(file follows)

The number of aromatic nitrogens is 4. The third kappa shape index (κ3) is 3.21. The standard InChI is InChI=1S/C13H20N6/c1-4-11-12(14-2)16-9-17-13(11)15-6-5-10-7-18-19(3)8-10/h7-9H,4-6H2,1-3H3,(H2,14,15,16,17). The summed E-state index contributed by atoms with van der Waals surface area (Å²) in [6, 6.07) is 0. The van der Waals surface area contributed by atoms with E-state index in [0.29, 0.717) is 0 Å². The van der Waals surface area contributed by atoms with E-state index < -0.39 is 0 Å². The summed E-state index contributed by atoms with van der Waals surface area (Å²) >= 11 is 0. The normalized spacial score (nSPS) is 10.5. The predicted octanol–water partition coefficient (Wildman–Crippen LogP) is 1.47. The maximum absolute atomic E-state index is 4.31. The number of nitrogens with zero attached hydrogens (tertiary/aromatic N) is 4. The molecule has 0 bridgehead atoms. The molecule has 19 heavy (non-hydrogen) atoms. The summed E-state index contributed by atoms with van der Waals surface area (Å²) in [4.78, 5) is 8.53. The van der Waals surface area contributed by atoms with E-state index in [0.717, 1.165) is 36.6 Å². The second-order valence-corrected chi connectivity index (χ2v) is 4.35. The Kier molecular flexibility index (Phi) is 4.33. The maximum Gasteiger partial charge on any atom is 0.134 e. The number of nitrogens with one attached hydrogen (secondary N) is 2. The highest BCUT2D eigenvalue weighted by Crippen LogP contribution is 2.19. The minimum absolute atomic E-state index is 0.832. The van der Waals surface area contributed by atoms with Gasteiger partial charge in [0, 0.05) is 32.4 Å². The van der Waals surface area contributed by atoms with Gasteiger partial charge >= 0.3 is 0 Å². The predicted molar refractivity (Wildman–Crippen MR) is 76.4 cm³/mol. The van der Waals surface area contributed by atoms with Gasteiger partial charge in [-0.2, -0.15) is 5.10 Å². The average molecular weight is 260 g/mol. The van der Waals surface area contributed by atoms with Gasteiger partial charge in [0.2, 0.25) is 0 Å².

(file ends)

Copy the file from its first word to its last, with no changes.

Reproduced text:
The number of aromatic nitrogens is 4. The third kappa shape index (κ3) is 3.21. The standard InChI is InChI=1S/C13H20N6/c1-4-11-12(14-2)16-9-17-13(11)15-6-5-10-7-18-19(3)8-10/h7-9H,4-6H2,1-3H3,(H2,14,15,16,17). The summed E-state index contributed by atoms with van der Waals surface area (Å²) in [6, 6.07) is 0. The van der Waals surface area contributed by atoms with E-state index in [0.29, 0.717) is 0 Å². The van der Waals surface area contributed by atoms with E-state index < -0.39 is 0 Å². The summed E-state index contributed by atoms with van der Waals surface area (Å²) >= 11 is 0. The normalized spacial score (nSPS) is 10.5. The predicted octanol–water partition coefficient (Wildman–Crippen LogP) is 1.47. The maximum absolute atomic E-state index is 4.31. The number of nitrogens with zero attached hydrogens (tertiary/aromatic N) is 4. The molecule has 0 bridgehead atoms. The molecule has 19 heavy (non-hydrogen) atoms. The summed E-state index contributed by atoms with van der Waals surface area (Å²) in [4.78, 5) is 8.53. The van der Waals surface area contributed by atoms with E-state index in [0.717, 1.165) is 36.6 Å². The second-order valence-corrected chi connectivity index (χ2v) is 4.35. The Kier molecular flexibility index (Phi) is 4.33. The maximum Gasteiger partial charge on any atom is 0.134 e. The number of nitrogens with one attached hydrogen (secondary N) is 2. The highest BCUT2D eigenvalue weighted by Crippen LogP contribution is 2.19. The minimum absolute atomic E-state index is 0.832. The van der Waals surface area contributed by atoms with Gasteiger partial charge in [0, 0.05) is 32.4 Å². The van der Waals surface area contributed by atoms with Gasteiger partial charge >= 0.3 is 0 Å². The predicted molar refractivity (Wildman–Crippen MR) is 76.4 cm³/mol. The van der Waals surface area contributed by atoms with Gasteiger partial charge in [-0.2, -0.15) is 5.10 Å². The average molecular weight is 260 g/mol. The van der Waals surface area contributed by atoms with Gasteiger partial charge in [0.2, 0.25) is 0 Å².